How George W. Bush Is Still Killing Environmental Protection Four Years Later

George W. Bush is not the president. His last EPA Administrator is warming two seats on corporate boards. Yet the dead hand of the Bush Administration continues to choke environmental protection in its grave:

[A] divided three-judge panel threw out rules requiring states to control the air pollution that wafts over their borders into other states. These rules were first ordered up by Congress back in 1970, have been more than 20 years in the making and had already been the subject of two challenges before the D.C. Circuit.

According to estimates by the Environmental Protection Agency, these regulations would prevent between 13,000 and 34,000 premature deaths, 15,000 non-fatal heart attacks, 19,000 hospital and emergency room visits and 1.8 million days of missed work or school for each year. The projected annual compliance cost is $2.4 billion, compared with the annual health benefits of anywhere from $120 billion to $280 billion.

But in reading the 60-page opinion by Judge Brett Kavanaugh, you’d have no clue of this historical, political, economic or health context.

Judge Kavanaugh was appointed to the DC Circuit by President Bush, and is widely viewed as a likely Supreme Court nominee in a Republican administation. His opinion was joined by Judge Thomas Griffith, another Bush appointee to the same court.


Nearly half of the eight active judges on this court, which is more powerful than any tribunal other than the Supreme Court due to the large number of major regulatory and national security decisions on its docket, are Bush appointees. The third is Judge Janice Rogers Brown, who recently wrote an opinion suggesting that all labor, business or Wall Street regulation is unconstitutional and who once compared liberalism to “slavery” and Social Security to a “socialist revolution.” Bush’s fourth appointment to the DC Circuit no longer sits on it because he was later promoted to Chief Justice of the United States.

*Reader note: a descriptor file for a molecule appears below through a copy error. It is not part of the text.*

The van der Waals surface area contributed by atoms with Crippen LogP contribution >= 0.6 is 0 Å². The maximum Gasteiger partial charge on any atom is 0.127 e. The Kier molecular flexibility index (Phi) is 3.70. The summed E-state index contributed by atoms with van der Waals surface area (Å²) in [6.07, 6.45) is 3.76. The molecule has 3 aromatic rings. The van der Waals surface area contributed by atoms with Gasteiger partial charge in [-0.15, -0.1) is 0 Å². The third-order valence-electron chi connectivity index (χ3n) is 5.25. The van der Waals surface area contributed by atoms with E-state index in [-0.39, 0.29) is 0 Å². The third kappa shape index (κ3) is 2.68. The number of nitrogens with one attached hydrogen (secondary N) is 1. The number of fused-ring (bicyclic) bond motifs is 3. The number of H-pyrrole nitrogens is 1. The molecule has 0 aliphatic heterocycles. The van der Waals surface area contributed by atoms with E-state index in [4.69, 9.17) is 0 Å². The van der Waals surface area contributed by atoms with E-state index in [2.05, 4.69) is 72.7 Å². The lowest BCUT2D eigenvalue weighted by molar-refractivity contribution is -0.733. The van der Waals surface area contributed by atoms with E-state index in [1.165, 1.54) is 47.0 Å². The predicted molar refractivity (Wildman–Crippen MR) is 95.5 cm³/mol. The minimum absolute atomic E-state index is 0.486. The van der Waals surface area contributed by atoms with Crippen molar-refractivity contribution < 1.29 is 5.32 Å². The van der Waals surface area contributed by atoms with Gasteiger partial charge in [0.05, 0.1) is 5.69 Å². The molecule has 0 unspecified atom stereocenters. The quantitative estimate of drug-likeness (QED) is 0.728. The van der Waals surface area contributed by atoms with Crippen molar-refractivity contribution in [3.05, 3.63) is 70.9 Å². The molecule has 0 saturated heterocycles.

So Republicans fought hard to stack this court with some of the most consistently ideological judges in the country, and President Obama and his allies have not met this effort with equal force. His first nominee to the court, a brilliant former Supreme Court clerk named Caitlin Halligan fell victim to a Senate Republican filibuster despite the fact that her opponents have struggled to articulate a case against her. When Janice Rogers Brown faced a Senate filibuster, her supporters simply bulldozed her through by threatening to abolish judicial filibusters altogether.

Even if President Obama is reelected and Democrats hold the senate this November, the GOP’s campaign to hold onto key courts through filibusters is unlikely to end. There is a silver lining, however. When the newly elected senators take their seats in January, a brief window will open up allowing the Senate to reform or abolish the filibuster altogether by a simple majority vote. If Senate Democrats do not seize this opportunity, it is likely that the dead hand of the Bush Administration will continue its hold on key courts for many years to come.